King John, Act 3, Scene 1
Since the London riots of 2011, there have been surprisingly few cultural responses to, what Rupert Goold calls, “the astonishing explosions of chaos three summers ago”. Luckily, the Almeida Theatre is here to help, with the world premiere of ‘Little Revolution’, a piece of verbatim theatre written by Alecky Blythe.
Verbatim theatre is basically ‘documentary theatre’; where the whole of the script is constructed from the precise words used at the time. In this instance, Blythe went out in the streets of Hackney during the riots and the ensuing clean-up, and recorded interviews, meetings and incidents on a Dictaphone. Blythe plays herself in the production, which at first, I have to admit, I thought was a little self-indulgent. But actually this works surprisingly well; by taking the mickey out of herself she avoids this pothole, and provides a frame for all the interviews.
Unusually, every single one of the actors has headphones in throughout the play, playing the actual interviews to them so that they can imitate the exact accents, inflexions and emphasis of the original people. I’d be really interested to know how much this helps the actors, as personally, I didn’t completely see why it was necessary.
Apart from that, this is a really interesting play, and the actors do an excellent job of inhabiting the massive amount of characters who run, sit, stroll and shout their way across the stage. Every inch of the auditorium, and this, combined with the new ‘in-the-round’ layout and the house lights being on for most of the play, meant that there was definitely a constant feeling of action and movement, which kept the story speeding along nicely.
There was a great principal cast, including Ronni Ancona and Imogen Stubbs; my personal favourites were Michael Schaeffer (previously brilliant in the controversial Mr Burns) as Tony, a ridiculously middle-class hippy; Lucian Msamti who was the sage barber Colin; Clare Perkins as Deanne, by far the funniest of all; and Rufus Wright as a variety of characters, but particularly as a somewhat smug, bemused German reporter from ‘Der Spiegel’ – the accent was spot on. I discovered a key advantage of verbatim theatre; a playwright would generally not invent contradictory characters, at least, without them having some sort of ‘past’ or reason for being like that. However, the recordings revealed these contradictions, yet could never hope to explain them, just like in real life. We were given brief glimpses into these people’s lives, focused on one specific point, and then they were gone. Slightly frustrating, maybe, but very realistic.
One of the greatest strengths of this play, however, is not the main cast, but the ’Community Chorus’ made up of 31 volunteers, aged between 16 and 74 (but mostly pretty young), some of whom have small speaking parts, but all of whom contribute a lot to the atmosphere. The riots themselves, or the somewhat dubious tea party held to bring the community together simply would not have the same impact without a number of bodies on stage and off stage whooping and shouting and running and clutching looted goods and arguing with the police.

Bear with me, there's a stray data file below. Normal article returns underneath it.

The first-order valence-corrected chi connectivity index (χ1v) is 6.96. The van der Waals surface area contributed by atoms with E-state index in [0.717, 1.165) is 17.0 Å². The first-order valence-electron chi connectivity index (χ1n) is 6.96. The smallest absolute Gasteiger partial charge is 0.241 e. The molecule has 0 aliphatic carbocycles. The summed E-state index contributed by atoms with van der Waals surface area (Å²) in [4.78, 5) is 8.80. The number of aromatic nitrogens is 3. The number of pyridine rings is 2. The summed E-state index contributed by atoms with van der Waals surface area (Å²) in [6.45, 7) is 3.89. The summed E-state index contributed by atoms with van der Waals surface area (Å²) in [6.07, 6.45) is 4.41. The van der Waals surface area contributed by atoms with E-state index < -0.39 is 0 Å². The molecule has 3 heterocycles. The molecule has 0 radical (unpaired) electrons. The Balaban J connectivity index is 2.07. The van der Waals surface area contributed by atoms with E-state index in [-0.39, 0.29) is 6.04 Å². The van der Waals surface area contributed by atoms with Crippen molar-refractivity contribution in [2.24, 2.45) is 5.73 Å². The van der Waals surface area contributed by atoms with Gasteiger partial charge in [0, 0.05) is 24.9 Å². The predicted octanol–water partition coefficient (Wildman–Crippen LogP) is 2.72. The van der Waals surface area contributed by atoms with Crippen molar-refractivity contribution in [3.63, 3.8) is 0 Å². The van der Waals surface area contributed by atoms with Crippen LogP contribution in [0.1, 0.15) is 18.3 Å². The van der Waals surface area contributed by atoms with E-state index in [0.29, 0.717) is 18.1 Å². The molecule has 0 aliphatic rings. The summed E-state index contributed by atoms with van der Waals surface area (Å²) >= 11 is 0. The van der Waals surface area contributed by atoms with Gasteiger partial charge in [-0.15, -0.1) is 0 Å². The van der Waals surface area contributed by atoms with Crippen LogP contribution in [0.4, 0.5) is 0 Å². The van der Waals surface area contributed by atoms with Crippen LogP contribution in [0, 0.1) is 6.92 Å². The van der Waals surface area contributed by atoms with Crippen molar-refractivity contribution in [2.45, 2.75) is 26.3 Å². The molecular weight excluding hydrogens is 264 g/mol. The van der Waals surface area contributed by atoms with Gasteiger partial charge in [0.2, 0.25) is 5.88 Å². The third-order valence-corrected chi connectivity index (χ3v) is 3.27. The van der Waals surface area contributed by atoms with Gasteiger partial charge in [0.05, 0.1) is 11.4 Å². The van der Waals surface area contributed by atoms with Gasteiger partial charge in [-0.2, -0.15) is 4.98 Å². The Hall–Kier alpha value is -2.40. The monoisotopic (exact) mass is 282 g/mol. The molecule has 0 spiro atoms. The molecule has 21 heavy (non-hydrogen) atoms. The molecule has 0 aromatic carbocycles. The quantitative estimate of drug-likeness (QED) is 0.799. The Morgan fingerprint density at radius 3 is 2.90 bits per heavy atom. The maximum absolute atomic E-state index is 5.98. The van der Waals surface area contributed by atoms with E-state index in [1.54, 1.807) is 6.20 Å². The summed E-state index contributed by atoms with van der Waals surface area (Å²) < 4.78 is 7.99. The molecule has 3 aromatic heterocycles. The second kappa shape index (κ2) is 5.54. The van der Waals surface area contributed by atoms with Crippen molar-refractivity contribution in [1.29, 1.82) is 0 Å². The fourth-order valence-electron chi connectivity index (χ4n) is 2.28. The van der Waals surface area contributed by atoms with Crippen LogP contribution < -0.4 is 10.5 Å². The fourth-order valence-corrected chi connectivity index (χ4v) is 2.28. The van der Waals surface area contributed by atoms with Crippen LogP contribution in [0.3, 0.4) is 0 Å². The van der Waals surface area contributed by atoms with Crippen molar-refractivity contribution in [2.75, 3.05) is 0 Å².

The plot suffered somewhat from having few interviews with the rioters themselves, as most of the opinions seemed to come from the people dealing with the aftermath of the riots, rather than those directly involved and/or arrested. However, this was sort of explained. In the rare interchanges, the rioters were never violent towards Alecky, only concerned that their identities should not be known. I thought it was particularly interesting that each exchange finished with: “Look after yourself. Take care.” It definitely showed that at the very least not all of the rioters had particularly malign intent; they just seizing an opportunity or going along with the crowd.
Another more significant disappointment was the ending, which just… kind of… petered out. It’s hard to have a perfect ending when it’s verbatim; real life isn’t nearly as perfectly mapped out as fiction. Still, I don’t feel like the full impact of the final court ruling really comes across; and, for reasons which are explained lengthily (!) in the play, there are no further interviews with any of the previous subjects. The story seems somehow unfinished – or like it needs the final bit of a historical movie – when the screen goes black and white words quickly inform us of everything they couldn’t fit in/didn’t think was important.
Overall, this is a timely, thought-provoking production, with great atmosphere and a large and engaging cast. The use of verbatim theatre is mostly a success, although leaves a somewhat flat ending, after all the previous action. Ooh, and a side note – the programme is chock-a-block with interesting facts, figures, rehearsal photos (always my favourite bit!), articles and interviews. Definitely worth your £4!
Little Revolution at the Almeida Theatre: 3/5 stars
(P.S. Extra insight from someone who’s actually studied verbatim and Blythe – thanks Anna!
“In reference to you mentioning your interest in finding out about how helpful the earphones is to the actors – well some find it helpful while others really struggle, because its not really for them. Blythe loves using the headphones in order to make the actors speak word for word, copying accent and intonation. Its in fact a way of her sticking to extreeeeeme verbatim! I’m a big fan of blythe, some people hate her use of verbatim though.” )